Connecticut’s dance calendar this fall reads like a survey of the world’s dance heritage, with some decidedly oddball accents. Among the highlights are Schemitzun 2005, the Feast of Corn and Dance, in North Stonington August 25-28, an intertribal pow wow of more than 500 tribes, with hundreds of dancers and drummers, arts and crafts and food (800-224-CORN), and the Navaratri Festival at Wesleyan University in Middletown, October 7-9, an annual festival of dance and music featuring India’s top artists and performers as well as workshops and festivities related to the Hindu holiday of Navaratri (860-685-3355). Then there is Electric Haiku: Calm as Custard, also at Wesleyan on October 27. This performance combines live dance with video and light shows, text and sound, succeeding in leaping into new realms of expression. Some of the other dance events that promise to be memorable include:

  • The Martha Graham Dance Company, at the University of Connecticut at Storrs on October 27, marking the return of one of the world’s most important modern dance companies after years of internal strife following the death of Graham herself a few years ago (860-486-4226)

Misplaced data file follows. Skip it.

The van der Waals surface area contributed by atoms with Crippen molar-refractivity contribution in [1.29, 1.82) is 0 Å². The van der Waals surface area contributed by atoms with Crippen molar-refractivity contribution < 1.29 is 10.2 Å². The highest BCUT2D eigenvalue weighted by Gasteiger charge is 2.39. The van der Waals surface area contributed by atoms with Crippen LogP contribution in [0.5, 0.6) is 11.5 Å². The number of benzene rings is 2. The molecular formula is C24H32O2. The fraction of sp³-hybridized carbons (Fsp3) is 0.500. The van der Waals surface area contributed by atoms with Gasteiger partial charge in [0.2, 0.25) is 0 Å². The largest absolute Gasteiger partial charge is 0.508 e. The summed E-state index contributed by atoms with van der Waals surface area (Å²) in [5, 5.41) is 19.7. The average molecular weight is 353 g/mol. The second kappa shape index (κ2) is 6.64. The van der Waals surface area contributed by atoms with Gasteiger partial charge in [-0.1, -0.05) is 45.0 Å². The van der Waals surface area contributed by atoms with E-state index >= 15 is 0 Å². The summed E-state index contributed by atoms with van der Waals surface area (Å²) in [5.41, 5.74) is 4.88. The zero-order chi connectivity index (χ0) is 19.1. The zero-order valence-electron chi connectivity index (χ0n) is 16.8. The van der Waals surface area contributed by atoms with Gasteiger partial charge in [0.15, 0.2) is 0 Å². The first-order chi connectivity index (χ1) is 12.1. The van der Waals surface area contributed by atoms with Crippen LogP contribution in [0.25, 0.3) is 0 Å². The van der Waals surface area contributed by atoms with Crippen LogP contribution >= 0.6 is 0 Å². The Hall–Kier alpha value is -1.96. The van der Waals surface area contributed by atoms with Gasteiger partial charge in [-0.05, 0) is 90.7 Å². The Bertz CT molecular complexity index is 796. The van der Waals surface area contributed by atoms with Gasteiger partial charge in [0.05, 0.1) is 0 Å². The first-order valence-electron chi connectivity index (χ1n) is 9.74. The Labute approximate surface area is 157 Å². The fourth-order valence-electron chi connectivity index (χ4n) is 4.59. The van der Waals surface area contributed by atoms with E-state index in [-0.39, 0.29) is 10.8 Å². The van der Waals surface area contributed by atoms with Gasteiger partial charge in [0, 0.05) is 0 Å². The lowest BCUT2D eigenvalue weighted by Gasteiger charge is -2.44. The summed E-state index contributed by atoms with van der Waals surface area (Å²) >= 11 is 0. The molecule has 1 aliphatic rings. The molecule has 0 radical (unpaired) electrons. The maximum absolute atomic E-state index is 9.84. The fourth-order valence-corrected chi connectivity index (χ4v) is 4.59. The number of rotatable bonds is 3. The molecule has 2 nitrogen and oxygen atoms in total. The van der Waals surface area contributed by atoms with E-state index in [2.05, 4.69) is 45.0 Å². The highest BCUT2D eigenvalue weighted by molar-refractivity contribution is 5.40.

• Ballet Flamenco Jose Porcel at Fairfield University, November 12 (203-254-4010)
  • Mystic Ballet, presenting Peter Pan November 25-26 (860-536-3671)

From the earliest beginnings of the moving picture to the latest independent productions, Connecticut’s film scene is all-encompassing. Some highlights for this autumn:

  • Film Fest New Haven, September 21-25, celebrating its 10th anniversary with internationally renowned independent films and filmmakers (203-776-6789)
  • Bethel Film Festival, October 25-30, with features, shorts, world cinema, and workshops (203-790-4321)
  • The American Magic-Lantern Theater, recreating the great grandfather of the cinema with a Victorian combination of color pictures, hand-painted projections, hilarious comedy and boisterous audience participation. Magic-Lantern will bring its Halloween show to Ridgefield, October 29. (203-438-0748)